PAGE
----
A while ago, some asshole with a blog noted that the Democratic Party is actually a coalition:
The Democratic Party consists of two parties.
One is what used to be called liberal Democrats and is the Sanders-Warren wing of the party (I would include Sen. Sherrod Brown as a more moderate member of this wing). The other is what used to be called liberal Republicans, and is the Klobuchar-Bloomberg-Biden wing of the party. It’s worth realizing these are parties and not ‘wings’, since there is quite a bit of diversity within in each wing.
The key point, however, is that, if the Republican Party were not a cesspool of Christian white nationalist theocrats, recidivist segregationists, and batshitloonitarian Ayn Randian libertarians, what is the functional equivalent of two political parties would not have to be amalgamated into one party.
Will Bunch argues that, for Biden to gain support from progressives, he should name personnel such as cabinet members, not just his vice president pick, now (boldface mine):
The other Biden problem was dramatized by the freak-out over the unsourced Axios story that he might staff his administration with Wall Street hacks: Young voters under 30 simply don’t trust him. At the start of 2020, Biden was polling in the low single digits with this youngest cohort; he’s improved slightly during his recent comeback, but Sanders’ huge lead with that generation speaks to concern that Biden is a status-quo candidate on pressing issues such as climate change and student debt. In 2016, enough young voters defected to the Green Party’s Jill Stein to, arguably, tip the Electoral College to Trump.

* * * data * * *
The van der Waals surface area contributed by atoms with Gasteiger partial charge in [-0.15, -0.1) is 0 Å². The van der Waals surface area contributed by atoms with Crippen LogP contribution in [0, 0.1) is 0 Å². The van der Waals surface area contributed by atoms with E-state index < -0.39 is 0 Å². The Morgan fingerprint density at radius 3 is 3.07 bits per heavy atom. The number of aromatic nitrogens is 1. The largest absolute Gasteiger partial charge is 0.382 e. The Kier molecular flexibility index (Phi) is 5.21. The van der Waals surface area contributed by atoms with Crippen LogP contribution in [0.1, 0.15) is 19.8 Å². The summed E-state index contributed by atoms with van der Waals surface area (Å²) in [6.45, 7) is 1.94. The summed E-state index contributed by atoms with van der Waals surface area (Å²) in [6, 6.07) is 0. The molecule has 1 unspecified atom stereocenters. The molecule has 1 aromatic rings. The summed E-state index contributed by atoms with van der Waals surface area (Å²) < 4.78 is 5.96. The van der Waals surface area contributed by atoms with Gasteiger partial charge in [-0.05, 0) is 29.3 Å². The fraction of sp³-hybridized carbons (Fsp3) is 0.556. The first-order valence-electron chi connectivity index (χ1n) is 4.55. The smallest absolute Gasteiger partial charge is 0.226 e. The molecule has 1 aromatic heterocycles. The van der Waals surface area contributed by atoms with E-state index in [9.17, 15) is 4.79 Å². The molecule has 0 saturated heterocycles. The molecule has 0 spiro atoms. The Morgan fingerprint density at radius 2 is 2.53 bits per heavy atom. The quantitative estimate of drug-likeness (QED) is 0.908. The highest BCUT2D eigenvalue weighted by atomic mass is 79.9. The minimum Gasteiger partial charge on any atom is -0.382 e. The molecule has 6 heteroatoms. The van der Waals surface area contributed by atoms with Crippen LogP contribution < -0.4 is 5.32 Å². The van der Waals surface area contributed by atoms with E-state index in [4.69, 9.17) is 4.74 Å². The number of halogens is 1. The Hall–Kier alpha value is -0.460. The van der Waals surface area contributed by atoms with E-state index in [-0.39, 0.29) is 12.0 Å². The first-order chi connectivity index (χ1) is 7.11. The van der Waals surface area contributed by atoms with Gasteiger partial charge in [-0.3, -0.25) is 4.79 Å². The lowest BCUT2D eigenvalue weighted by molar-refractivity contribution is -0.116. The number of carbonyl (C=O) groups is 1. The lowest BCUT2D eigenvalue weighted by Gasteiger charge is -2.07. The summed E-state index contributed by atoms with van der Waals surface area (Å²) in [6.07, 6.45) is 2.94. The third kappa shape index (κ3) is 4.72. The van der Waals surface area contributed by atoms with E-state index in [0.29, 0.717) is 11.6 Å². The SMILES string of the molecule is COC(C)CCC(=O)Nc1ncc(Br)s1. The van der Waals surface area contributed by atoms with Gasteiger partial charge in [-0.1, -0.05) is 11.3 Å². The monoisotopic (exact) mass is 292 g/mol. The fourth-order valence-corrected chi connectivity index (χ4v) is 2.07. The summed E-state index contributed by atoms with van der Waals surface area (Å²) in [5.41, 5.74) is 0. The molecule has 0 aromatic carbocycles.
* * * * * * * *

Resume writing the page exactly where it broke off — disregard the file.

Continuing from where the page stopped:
The simple fix? Biden shouldn’t wait until December — when we might be out in the streets wondering how the hell Trump won by 78,000 votes again — or even until the Democratic convention in Milwaukee in early July, when the party needs to be more unified than it is now, to reveal some of the key players in his administration. The emphasis ought to be not just on competence — reminding voters that the grown-ups will be in charge after four years of Trump — but also to show young people that even if Biden isn’t a card-carrying leftist, his presidency would still be the most progressive one in modern U.S. history….
Sanders and Warren both deserve enormous credit for pushing the Democratic Party leftward toward positive social change, yet — given the growing inevitability of a Biden nomination — these two should look to play the hand that 2020 fate has dealt them. They should leverage the huge power of a pre-Milwaukee Biden endorsement to get iron-clad commitments not just for progressive policies but the right people in the right jobs.
This is the kind haggling in parliamentary systems that occurs when trying to form a coalition government: we’ll give you ministry X and Y in exchange for your support. Might as well be explicit about it.
All right we are two parties.